“A particularly exciting part of this discovery is that we don’t think this effect is limited to glaucoma,” said Dr. Sivak. “This neuroprotection extends to the central nervous system and could be applicable to a host of other neurodegenerative diseases.”
Next steps for the research team include further investigation of the underlying mechanisms that control levels of the LXB4 molecule, and designing a practical method to restore levels of the molecule to treat disease. Researchers also plan to explore the potential application of this discovery to other conditions, such as Alzheimer’s Disease and Parkinson’s Disease.
Funding for this study was provided by the Canadian Institutes of Health Research, The Natural Sciences and Engineering Research Council of Canada, the National Institutes of Health and the Toronto General & Western Hospital Foundation.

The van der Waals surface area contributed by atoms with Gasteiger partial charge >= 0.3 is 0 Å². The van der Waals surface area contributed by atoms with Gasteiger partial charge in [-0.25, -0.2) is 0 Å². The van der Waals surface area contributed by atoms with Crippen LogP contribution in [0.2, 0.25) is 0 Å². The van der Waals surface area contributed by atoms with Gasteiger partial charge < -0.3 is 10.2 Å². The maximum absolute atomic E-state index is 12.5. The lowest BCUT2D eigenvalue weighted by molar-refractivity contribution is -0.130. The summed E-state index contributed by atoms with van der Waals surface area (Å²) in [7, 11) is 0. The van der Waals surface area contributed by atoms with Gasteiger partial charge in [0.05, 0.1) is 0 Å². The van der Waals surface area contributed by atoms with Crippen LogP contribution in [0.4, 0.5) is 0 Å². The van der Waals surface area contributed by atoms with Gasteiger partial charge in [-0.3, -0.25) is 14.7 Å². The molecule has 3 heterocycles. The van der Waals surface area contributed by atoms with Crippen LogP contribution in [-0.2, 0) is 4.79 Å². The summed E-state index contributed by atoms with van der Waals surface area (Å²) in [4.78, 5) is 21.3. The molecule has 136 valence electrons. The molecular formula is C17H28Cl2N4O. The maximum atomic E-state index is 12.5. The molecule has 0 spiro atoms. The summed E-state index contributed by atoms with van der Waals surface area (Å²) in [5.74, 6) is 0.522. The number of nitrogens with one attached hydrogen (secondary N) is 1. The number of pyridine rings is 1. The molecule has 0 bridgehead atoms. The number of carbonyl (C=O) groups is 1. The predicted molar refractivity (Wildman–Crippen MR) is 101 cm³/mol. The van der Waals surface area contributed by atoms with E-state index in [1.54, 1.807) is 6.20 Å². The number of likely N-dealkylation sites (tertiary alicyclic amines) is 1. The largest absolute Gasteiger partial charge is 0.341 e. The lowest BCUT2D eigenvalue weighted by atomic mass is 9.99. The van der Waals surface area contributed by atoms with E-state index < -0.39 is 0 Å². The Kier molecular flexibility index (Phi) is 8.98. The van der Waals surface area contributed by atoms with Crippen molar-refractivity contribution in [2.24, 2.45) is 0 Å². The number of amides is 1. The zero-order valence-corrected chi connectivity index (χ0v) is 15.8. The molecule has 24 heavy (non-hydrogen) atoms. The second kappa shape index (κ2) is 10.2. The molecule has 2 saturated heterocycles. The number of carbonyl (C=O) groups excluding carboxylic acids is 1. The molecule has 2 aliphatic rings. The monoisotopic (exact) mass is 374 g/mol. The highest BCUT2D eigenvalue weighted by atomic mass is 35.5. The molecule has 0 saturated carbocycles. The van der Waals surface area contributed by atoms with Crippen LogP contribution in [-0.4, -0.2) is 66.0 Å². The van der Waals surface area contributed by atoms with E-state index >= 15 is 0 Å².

Livne-Bar I, Wei J, Liu HH, Alqawlaq S, Won GJ, Tuccitto A, Gronert K, Flanagan JG, Sivak JM. Astrocyte-derived lipoxins A4 and B4 promote neuroprotection from acute and chronic injury. J Clin Invest. 2017 Nov 6. pii: 77398. doi: 10.1172/JCI77398.
November marks the sixth anniversary of Techna, UHN’s youngest research institute. In that time Techna has grown its Technology Development Team to over 40 technical project managers, engineers, developers and more.
Techna was designed to accelerate the development of technology and to help deploy it into the healthcare system, and has had a number of successes in its short tenure. Partnerships with over 40 industry partners and the management of over 30 high-impact projects have helped Techna generate 10 patents, 29 licencing opportunities, 7 licensed products and 5 start-ups. Globally, Techna’s technologies and innovations now impact the treatment or management of over 3,000 patients daily.